Alabama Story: Negroes Enrolled As Governor Yields

Alabama Story: Negroes Enrolled As Governor Yields
Clip: 362184_1_1
Year Shot: 1963 (Actual Year)
Audio: Yes
Video: B/W
Tape Master: 1712
Original Film: 036-049-01
Location: United States
Timecode: 00:00:18 - 00:02:51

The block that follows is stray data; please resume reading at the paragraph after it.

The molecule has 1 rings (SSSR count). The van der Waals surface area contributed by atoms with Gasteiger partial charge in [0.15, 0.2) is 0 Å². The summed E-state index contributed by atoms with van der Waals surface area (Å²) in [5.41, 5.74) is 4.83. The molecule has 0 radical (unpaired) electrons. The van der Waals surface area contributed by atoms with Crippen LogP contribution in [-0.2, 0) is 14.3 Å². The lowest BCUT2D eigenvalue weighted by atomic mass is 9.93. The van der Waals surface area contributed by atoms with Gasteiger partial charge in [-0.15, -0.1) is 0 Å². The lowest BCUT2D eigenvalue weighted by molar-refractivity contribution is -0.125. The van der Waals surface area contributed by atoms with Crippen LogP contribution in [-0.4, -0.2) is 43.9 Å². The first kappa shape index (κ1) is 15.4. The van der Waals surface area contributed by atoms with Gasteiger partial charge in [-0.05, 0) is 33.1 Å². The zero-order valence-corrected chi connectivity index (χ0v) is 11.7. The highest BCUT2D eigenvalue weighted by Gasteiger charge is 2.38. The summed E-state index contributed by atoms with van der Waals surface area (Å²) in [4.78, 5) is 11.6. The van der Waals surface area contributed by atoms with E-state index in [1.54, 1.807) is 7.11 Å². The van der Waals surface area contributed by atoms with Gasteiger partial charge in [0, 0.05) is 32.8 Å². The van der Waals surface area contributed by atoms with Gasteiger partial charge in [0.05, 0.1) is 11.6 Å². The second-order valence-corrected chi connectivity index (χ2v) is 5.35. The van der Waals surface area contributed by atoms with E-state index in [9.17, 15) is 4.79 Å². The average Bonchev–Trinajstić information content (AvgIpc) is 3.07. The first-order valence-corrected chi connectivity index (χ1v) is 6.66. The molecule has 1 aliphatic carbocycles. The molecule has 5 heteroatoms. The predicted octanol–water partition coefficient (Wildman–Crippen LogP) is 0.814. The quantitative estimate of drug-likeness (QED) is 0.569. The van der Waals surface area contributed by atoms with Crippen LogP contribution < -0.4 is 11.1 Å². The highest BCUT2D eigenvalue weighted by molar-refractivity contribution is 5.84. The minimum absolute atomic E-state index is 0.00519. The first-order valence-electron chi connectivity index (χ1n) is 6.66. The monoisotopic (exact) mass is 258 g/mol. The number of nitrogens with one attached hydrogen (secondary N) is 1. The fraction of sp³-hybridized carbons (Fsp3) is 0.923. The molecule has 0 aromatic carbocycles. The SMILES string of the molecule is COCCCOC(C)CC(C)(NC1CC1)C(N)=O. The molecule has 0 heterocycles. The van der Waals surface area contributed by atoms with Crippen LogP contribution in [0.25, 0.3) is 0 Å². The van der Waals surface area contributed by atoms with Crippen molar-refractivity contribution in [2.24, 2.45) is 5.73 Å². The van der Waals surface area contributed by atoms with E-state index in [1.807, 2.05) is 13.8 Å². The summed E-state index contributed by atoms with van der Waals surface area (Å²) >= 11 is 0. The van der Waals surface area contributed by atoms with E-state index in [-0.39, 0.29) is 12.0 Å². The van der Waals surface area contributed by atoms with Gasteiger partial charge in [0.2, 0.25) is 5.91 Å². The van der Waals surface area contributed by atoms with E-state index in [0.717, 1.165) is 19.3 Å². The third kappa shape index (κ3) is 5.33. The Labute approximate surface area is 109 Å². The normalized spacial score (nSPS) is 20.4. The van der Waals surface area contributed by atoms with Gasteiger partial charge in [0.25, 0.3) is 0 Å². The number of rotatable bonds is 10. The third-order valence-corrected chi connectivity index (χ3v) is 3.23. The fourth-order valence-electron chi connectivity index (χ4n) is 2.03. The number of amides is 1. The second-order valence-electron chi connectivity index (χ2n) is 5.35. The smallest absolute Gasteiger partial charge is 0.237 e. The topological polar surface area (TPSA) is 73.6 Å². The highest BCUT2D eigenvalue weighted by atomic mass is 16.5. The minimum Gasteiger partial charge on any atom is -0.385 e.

Some damage to the tape. The University of Alabama campus is under tight security guard as Governor George Wallace confronts a deputy US Attorney. The Federal officers are armed with a proclamation urging the Governor to end his efforts to prevent two Negro students from registering. He stands firm and President Kennedy federalizes the National Guard. When they move in, the Governor bows to Presidential authority and James Hood and Vivian Malone (Vivian Malone Jones) become the first two Negroes to be registered at the University. That night the President appealed to the Nation, saying the United States is facing a 'moral crisis' and that it is the duty of all to uphold the law. Tuscaloosa, Alabama Outside shot of the University of Alabama. MS - Governor George Wallace standing out side the doors of the building. CUS - Police holding billy clubs. MS - Brigadier General Henry Graham goes up to Governor Wallace and asks him to step aside from orders of President Kennedy. MS - James Hood walks into the college escorted by a few government men become the first negro student entering the University of Alabama, MS - Following James Hood into University of Alabama is Vivian Malone second negro student to enter the college and register. Washington DC - Excerpts from Report to the American People on Civil Rights. June 11th, 1963. CUS - President Kennedy making an appeal to the nation. "Fires of frustration and discord are burning in every city, North and South. Where legal remedies are not at hand, regress is sought in the streets, in demonstrations, parades and protest which create tensions and threaten violence and threaten lives. We face therefore a moral crisis as a country and a people. We have the right to expect that the Negro community will be responsible to uphold the law. But they have the right to expect that the law will be fair. That the Constitution will be color blind as Justice Harlan said at the turn of the century. This is what we are talking about and this is a matter which concerns this country and what it stands for, and in meeting it I ask the support of all our citizens. Thank you very much."